While labor force participation in California has mostly recovered to its 2019 levels, the overall trend masks notable differences by age. Dueling concerns around labor shortages—especially among young workers—and declining enrollment in higher education reflect a shift by young workers entering the workforce during the COVID-induced recession. This shift presents an important contrast with the experiences of the Great Recession—which scarred a “Lost Generation” of college graduates entering the labor market.
The aftermath of both recessions led to vastly different experiences among young adults, especially 16–19 year olds. Over the first two years of COVID, this group increased their participation in the labor force by nearly 4 percentage points. Participation has dropped since, though it remains 2 percentage points higher in 2023 than in 2019. A reverse pattern followed the Great Recession: participation among 16–19 year olds fell continuously for several years, reaching nearly 10 percentage points below its 2007 levels by 2012.
The patterns for 20–24-year-olds are similar following both recessions but less striking. In the first year of the COVID recession, their participation in the labor force declined by 4 percentage points but has since recovered about half of that loss. For 20–24-year-olds in the Great Recession, declines were smaller at first but then continued to accumulate; by 2012, nearly five years after the recession began, participation had fallen by 6 percentage points.
Importantly, the labor force decisions of young adults often reflect a tradeoff between school and work—for those 18 and under it also includes a decision around whether to drop out of high school. Following the Great Recession, young adults in both age groups were more likely to be enrolled in school at least part-time, and this trend continued through the first five years after the recession. Conversely, the share in school fell notably for 16–19 year olds during the COVID recession—from 80% in 2019 to 75% so far in 2023.
In other words, during the Great Recession, more young people opted for school instead of working; during COVID, the opposite occurred. Despite headlines and anecdotes of young workers opting not to participate in the labor market, the data show the opposite has occurred in California. Why might more young people have opted for work in recent years? Rising wages—particularly among many lower-wage, entry level jobs typically held by younger workers—are one significant factor.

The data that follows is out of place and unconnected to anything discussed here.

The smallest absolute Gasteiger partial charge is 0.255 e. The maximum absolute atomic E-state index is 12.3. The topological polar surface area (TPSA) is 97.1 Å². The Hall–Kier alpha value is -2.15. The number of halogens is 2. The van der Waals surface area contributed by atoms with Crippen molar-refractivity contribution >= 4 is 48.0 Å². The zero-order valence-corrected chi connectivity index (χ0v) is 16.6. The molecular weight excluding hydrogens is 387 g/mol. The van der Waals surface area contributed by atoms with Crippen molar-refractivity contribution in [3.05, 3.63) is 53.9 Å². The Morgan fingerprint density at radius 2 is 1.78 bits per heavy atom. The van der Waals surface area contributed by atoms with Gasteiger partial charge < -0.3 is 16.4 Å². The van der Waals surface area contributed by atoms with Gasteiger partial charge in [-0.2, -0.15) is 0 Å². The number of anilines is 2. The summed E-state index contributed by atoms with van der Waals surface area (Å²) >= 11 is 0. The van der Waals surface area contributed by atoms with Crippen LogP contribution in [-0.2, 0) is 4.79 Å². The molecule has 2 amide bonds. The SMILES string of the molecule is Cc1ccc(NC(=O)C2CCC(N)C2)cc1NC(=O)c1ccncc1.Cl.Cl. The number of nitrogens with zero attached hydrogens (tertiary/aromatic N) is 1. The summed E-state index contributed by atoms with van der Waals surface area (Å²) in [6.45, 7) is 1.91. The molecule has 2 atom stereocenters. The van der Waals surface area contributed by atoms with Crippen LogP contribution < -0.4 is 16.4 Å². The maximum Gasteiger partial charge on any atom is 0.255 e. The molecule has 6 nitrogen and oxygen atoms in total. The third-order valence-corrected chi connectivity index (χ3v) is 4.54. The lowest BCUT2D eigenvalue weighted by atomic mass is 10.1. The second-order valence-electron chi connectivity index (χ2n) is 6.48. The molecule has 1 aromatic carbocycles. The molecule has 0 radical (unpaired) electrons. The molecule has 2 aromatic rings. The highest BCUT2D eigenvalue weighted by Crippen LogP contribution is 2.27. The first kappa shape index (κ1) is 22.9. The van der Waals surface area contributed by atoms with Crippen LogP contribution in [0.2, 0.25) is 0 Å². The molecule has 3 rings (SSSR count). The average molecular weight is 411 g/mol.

California’s higher education system has also felt the change, with enrollment declining across many schools but especially in the community college system. On net, the drop in school enrollment has been larger than the rise in labor force participation among 16–19 year olds: in 2019 over 91% were working or in school, compared to under 88% today. This corresponds to roughly 60,000 more young Californians neither in work nor school.
While the change is small, the long-term ramifications of choices to work, gain schooling, or do neither at this age are consequential and may warrant policy attention. Furthermore, rising wages that pull workers from school into employment may also dissuade Californians from attaining a higher education, which research shows is a stable path to higher-earning jobs in California. Policies to address labor shortages by easing child labor laws may have the same effect.
California is moving further past the COVID recession and the economic impacts of the pandemic but into the headwinds of high interest rates. In this environment, policymakers will want to pay careful attention to young adults to ensure they avoid long-term scarring from the rapid pace of economic change.